FATE CONSPIRES THE PERFECT JOKE
I was walking across 57th street on my way to work when I noticed him up ahead scuffling along the curb—silver hair, blue jacket and white sneakers. I probably wouldn’t have given him a second thought, but he reminded me of someone I know from the literary scene. As I pulled even, I realized I’d been mistaken. His hair was dirty yellow, unwashed, and one look at the shoes clinched it; worn-out sneakers whispering, “Street, street.” The guy was probably homeless. Fucked-up world, I thought, and swung into the front door of the bookstore.
Later, I met Jim Feast for dinner at a neighborhood deli. We were in the middle of fixing up a manuscript, and the give-and-take had been a lot of fun. We bought sandwiches and coffees and headed for a back booth. And then I saw him again, sitting at a small table, head cradled in his arms, zonked out. A large Coke teetered precariously near his elbow, and sure enough, the next thing you know he’d knocked it to the floor, where the reddish-brown liquid puddled like blood. Poor fucker, I thought, and then poor fuckers for the counter guys who were going to have to mop up the mess.
So Jim and I got down to business, ripping out words and telescoping paragraphs—beating a piece of writing into shape. And then, from out of nowhere, like a state trooper screaming through your car window when you’re pumping away in the back seat, he’s in our face yelling at us to “Buy me a sandwich buy me a drink give me money heal my wounds,” slinging spittle on my fucking glasses.
“Jesus,” I say to the dude, “We’re trying to have a conversation here—get ahold of yourself!” but he’s cursing and windmilling his arms in every which direction like a helicopter going down.
“Back off!” I shout at him, but it’s like I’m not really there. And then I get a thought—a truly inspired stupid thought—a thought I’ve carried around in the tattered knapsack that is my brain for oh so long. You see, I kinda look like a Vietnam vet. I’ve got long stringy hair and a gray mustache, and I’m certainly old enough to have gone, though I didn’t because I didn’t want to kill anyone back then—or now, for that matter. Anyway, I figured if some young buck jumped me some dark night I’d act flipped-out Nam-style and rant that I’d offed tons of geeks and I’d do him, too. But I’d never had to go there—till now. So I shout, “I fuckin’ killed guys in Nam and cut their ears off and strung ’em on a necklace, so get the fuck out of my face!”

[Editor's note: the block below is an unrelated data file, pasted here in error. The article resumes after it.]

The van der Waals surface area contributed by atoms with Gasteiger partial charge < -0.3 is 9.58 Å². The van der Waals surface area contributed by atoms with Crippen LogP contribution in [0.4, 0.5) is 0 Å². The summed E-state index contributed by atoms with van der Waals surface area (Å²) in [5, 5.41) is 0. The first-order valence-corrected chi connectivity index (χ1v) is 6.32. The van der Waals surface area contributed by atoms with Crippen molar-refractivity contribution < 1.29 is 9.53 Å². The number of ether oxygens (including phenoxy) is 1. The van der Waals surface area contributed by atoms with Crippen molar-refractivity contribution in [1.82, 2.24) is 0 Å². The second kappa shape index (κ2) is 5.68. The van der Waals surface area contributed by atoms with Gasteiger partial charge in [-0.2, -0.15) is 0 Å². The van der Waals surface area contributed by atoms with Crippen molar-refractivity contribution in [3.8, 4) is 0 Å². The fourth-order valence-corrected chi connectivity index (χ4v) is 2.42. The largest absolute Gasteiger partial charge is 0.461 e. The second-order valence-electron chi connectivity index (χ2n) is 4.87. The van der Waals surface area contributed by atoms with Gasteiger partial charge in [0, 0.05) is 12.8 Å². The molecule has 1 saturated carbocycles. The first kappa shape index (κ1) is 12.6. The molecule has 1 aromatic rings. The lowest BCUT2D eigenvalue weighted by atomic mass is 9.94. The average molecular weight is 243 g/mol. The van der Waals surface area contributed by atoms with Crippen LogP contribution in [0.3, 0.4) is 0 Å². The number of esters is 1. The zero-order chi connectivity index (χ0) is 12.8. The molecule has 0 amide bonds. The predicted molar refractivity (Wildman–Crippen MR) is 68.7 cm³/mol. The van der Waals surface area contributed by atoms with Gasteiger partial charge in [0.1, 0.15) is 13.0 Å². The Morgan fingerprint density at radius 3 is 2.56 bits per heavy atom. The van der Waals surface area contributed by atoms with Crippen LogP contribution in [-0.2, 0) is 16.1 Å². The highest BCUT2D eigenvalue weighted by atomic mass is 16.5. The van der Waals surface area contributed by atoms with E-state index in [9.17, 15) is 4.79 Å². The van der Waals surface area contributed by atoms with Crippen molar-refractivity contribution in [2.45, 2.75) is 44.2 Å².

Whoa, and the dude stops dead still, rolls up a sleeve exposing a bony arm, Auschwitz thin, with a tattoo of some kind of parachute device on it and says, “Brother, I was there, too. 82nd Airborne.You?”
And I’m floored once again by how the heavens work and how big an asshole I am, and I’m wondering what the fuck I’m gonna say to this fella, but it’s all moot. The dude wanders back to his table and passes out again. The drama’s over and I’m left with an indefinite period of time in which to appreciate the Great Playwright’s amazing sense of humor.
Ron Kolm is one of the founding members of the Unbearables literary collective, and an editor of several of their anthologies: Crimes of the Beats, The Worst Book I Ever Read and The Unbearables Big Book of Sex. Ron is a contributing editor of Sensitive Skin magazine and the editor of the Evergreen Review. He is the author of The Plastic Factory and the co-author, with Jim Feast, of the novel, Neo Phobe. A collection of his poems, Divine Comedy, has been published by Fly By Night Press, and a revised edition of Suburban Ambush, also poetry, is due out from Autonomedia. He’s had work published in Live Mag!, Gathering of the Tribes, Poetry Super Highway, Urban Graffiti, Mungbeing and The Outlaw Bible of American Poetry. Kolm’s papers were purchased by the New York University library, where they’ve been catalogued in the Fales Collection as part of the Downtown Writers Group.